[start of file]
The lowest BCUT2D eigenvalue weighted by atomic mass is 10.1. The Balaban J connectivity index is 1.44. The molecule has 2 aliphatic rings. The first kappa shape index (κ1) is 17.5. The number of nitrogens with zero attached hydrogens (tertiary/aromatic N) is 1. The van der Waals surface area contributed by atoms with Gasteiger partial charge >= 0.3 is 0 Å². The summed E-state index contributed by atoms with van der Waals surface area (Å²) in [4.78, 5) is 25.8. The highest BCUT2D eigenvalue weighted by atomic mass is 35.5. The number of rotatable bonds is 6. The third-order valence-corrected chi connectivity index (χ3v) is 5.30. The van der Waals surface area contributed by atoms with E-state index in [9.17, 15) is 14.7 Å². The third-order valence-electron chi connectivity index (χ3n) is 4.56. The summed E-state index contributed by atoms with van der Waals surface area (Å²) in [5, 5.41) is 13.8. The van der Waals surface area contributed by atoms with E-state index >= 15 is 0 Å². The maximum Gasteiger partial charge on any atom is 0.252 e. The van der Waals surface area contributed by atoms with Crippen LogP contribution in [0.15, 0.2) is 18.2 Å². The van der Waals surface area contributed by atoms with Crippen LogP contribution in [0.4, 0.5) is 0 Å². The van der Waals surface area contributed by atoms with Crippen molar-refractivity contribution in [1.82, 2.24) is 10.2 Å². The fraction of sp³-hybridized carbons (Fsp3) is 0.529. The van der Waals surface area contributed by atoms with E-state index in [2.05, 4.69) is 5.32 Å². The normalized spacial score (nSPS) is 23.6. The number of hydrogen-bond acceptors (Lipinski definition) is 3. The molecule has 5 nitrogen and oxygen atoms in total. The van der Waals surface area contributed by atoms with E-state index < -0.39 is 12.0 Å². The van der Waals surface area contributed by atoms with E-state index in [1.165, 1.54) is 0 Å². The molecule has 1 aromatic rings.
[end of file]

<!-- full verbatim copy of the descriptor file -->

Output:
The lowest BCUT2D eigenvalue weighted by atomic mass is 10.1. The Balaban J connectivity index is 1.44. The molecule has 2 aliphatic rings. The first kappa shape index (κ1) is 17.5. The number of nitrogens with zero attached hydrogens (tertiary/aromatic N) is 1. The van der Waals surface area contributed by atoms with Gasteiger partial charge >= 0.3 is 0 Å². The summed E-state index contributed by atoms with van der Waals surface area (Å²) in [4.78, 5) is 25.8. The highest BCUT2D eigenvalue weighted by atomic mass is 35.5. The number of rotatable bonds is 6. The third-order valence-corrected chi connectivity index (χ3v) is 5.30. The van der Waals surface area contributed by atoms with E-state index in [9.17, 15) is 14.7 Å². The third-order valence-electron chi connectivity index (χ3n) is 4.56. The summed E-state index contributed by atoms with van der Waals surface area (Å²) in [5, 5.41) is 13.8. The van der Waals surface area contributed by atoms with E-state index >= 15 is 0 Å². The maximum Gasteiger partial charge on any atom is 0.252 e. The van der Waals surface area contributed by atoms with Crippen LogP contribution in [0.15, 0.2) is 18.2 Å². The van der Waals surface area contributed by atoms with Crippen LogP contribution in [0.4, 0.5) is 0 Å². The van der Waals surface area contributed by atoms with Crippen molar-refractivity contribution in [1.82, 2.24) is 10.2 Å². The fraction of sp³-hybridized carbons (Fsp3) is 0.529. The van der Waals surface area contributed by atoms with E-state index in [2.05, 4.69) is 5.32 Å². The normalized spacial score (nSPS) is 23.6. The number of hydrogen-bond acceptors (Lipinski definition) is 3. The molecule has 5 nitrogen and oxygen atoms in total. The van der Waals surface area contributed by atoms with E-state index < -0.39 is 12.0 Å². The van der Waals surface area contributed by atoms with E-state index in [1.165, 1.54) is 0 Å². The molecule has 1 aromatic rings.